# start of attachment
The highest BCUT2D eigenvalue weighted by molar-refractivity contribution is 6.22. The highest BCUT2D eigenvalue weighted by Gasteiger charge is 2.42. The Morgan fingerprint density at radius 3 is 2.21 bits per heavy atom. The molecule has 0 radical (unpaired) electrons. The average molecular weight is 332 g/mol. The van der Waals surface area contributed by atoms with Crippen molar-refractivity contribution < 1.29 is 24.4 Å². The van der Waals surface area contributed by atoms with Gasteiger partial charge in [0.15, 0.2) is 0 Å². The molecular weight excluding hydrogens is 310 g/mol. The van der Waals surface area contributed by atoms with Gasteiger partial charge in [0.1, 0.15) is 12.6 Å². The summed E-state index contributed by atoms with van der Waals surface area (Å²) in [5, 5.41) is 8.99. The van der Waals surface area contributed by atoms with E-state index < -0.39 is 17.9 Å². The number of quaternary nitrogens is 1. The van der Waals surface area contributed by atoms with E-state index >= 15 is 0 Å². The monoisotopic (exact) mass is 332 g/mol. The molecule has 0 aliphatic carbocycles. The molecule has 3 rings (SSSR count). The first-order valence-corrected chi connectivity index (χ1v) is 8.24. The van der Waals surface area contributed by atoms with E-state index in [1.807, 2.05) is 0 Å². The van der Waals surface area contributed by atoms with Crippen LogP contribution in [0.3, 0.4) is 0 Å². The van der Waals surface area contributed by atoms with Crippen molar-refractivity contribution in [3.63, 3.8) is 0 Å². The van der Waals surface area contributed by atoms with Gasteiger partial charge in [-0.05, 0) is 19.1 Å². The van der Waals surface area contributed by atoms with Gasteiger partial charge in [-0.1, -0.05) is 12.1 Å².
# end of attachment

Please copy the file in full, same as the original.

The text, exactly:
The highest BCUT2D eigenvalue weighted by molar-refractivity contribution is 6.22. The highest BCUT2D eigenvalue weighted by Gasteiger charge is 2.42. The Morgan fingerprint density at radius 3 is 2.21 bits per heavy atom. The molecule has 0 radical (unpaired) electrons. The average molecular weight is 332 g/mol. The van der Waals surface area contributed by atoms with Crippen molar-refractivity contribution < 1.29 is 24.4 Å². The van der Waals surface area contributed by atoms with Gasteiger partial charge in [0.15, 0.2) is 0 Å². The molecular weight excluding hydrogens is 310 g/mol. The van der Waals surface area contributed by atoms with Gasteiger partial charge in [0.1, 0.15) is 12.6 Å². The summed E-state index contributed by atoms with van der Waals surface area (Å²) in [5, 5.41) is 8.99. The van der Waals surface area contributed by atoms with E-state index < -0.39 is 17.9 Å². The number of quaternary nitrogens is 1. The van der Waals surface area contributed by atoms with E-state index >= 15 is 0 Å². The monoisotopic (exact) mass is 332 g/mol. The molecule has 0 aliphatic carbocycles. The molecule has 3 rings (SSSR count). The first-order valence-corrected chi connectivity index (χ1v) is 8.24. The van der Waals surface area contributed by atoms with E-state index in [1.807, 2.05) is 0 Å². The van der Waals surface area contributed by atoms with Crippen LogP contribution in [0.3, 0.4) is 0 Å². The van der Waals surface area contributed by atoms with Crippen molar-refractivity contribution in [3.63, 3.8) is 0 Å². The van der Waals surface area contributed by atoms with Gasteiger partial charge in [-0.05, 0) is 19.1 Å². The van der Waals surface area contributed by atoms with Gasteiger partial charge in [-0.1, -0.05) is 12.1 Å².